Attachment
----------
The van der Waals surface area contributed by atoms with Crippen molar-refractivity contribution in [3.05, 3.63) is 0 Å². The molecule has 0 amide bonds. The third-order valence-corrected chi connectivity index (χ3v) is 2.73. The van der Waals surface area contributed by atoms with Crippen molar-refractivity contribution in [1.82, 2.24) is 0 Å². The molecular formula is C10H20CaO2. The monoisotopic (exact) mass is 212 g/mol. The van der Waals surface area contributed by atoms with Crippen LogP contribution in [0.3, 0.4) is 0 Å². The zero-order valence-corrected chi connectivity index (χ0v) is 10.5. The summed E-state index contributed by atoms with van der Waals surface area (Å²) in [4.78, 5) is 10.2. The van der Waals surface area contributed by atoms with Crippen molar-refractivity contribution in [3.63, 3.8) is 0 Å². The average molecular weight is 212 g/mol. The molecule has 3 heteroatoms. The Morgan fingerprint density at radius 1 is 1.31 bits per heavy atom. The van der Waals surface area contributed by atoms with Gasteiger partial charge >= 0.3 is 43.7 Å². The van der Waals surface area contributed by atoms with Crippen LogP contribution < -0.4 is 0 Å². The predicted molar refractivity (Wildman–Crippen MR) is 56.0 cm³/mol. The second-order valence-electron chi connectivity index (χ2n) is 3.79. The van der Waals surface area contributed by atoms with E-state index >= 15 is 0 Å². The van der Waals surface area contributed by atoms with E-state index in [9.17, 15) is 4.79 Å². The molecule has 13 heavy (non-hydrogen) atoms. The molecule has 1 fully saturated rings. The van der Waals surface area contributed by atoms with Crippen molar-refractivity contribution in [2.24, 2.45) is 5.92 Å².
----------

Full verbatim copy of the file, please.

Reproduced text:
The van der Waals surface area contributed by atoms with Crippen molar-refractivity contribution in [3.05, 3.63) is 0 Å². The molecule has 0 amide bonds. The third-order valence-corrected chi connectivity index (χ3v) is 2.73. The van der Waals surface area contributed by atoms with Crippen molar-refractivity contribution in [1.82, 2.24) is 0 Å². The molecular formula is C10H20CaO2. The monoisotopic (exact) mass is 212 g/mol. The van der Waals surface area contributed by atoms with Crippen LogP contribution in [0.3, 0.4) is 0 Å². The zero-order valence-corrected chi connectivity index (χ0v) is 10.5. The summed E-state index contributed by atoms with van der Waals surface area (Å²) in [4.78, 5) is 10.2. The van der Waals surface area contributed by atoms with Crippen molar-refractivity contribution in [3.63, 3.8) is 0 Å². The average molecular weight is 212 g/mol. The molecule has 3 heteroatoms. The Morgan fingerprint density at radius 1 is 1.31 bits per heavy atom. The van der Waals surface area contributed by atoms with Gasteiger partial charge >= 0.3 is 43.7 Å². The van der Waals surface area contributed by atoms with Crippen LogP contribution < -0.4 is 0 Å². The predicted molar refractivity (Wildman–Crippen MR) is 56.0 cm³/mol. The second-order valence-electron chi connectivity index (χ2n) is 3.79. The van der Waals surface area contributed by atoms with E-state index >= 15 is 0 Å². The van der Waals surface area contributed by atoms with E-state index in [9.17, 15) is 4.79 Å². The molecule has 13 heavy (non-hydrogen) atoms. The molecule has 1 fully saturated rings. The van der Waals surface area contributed by atoms with Crippen molar-refractivity contribution in [2.24, 2.45) is 5.92 Å².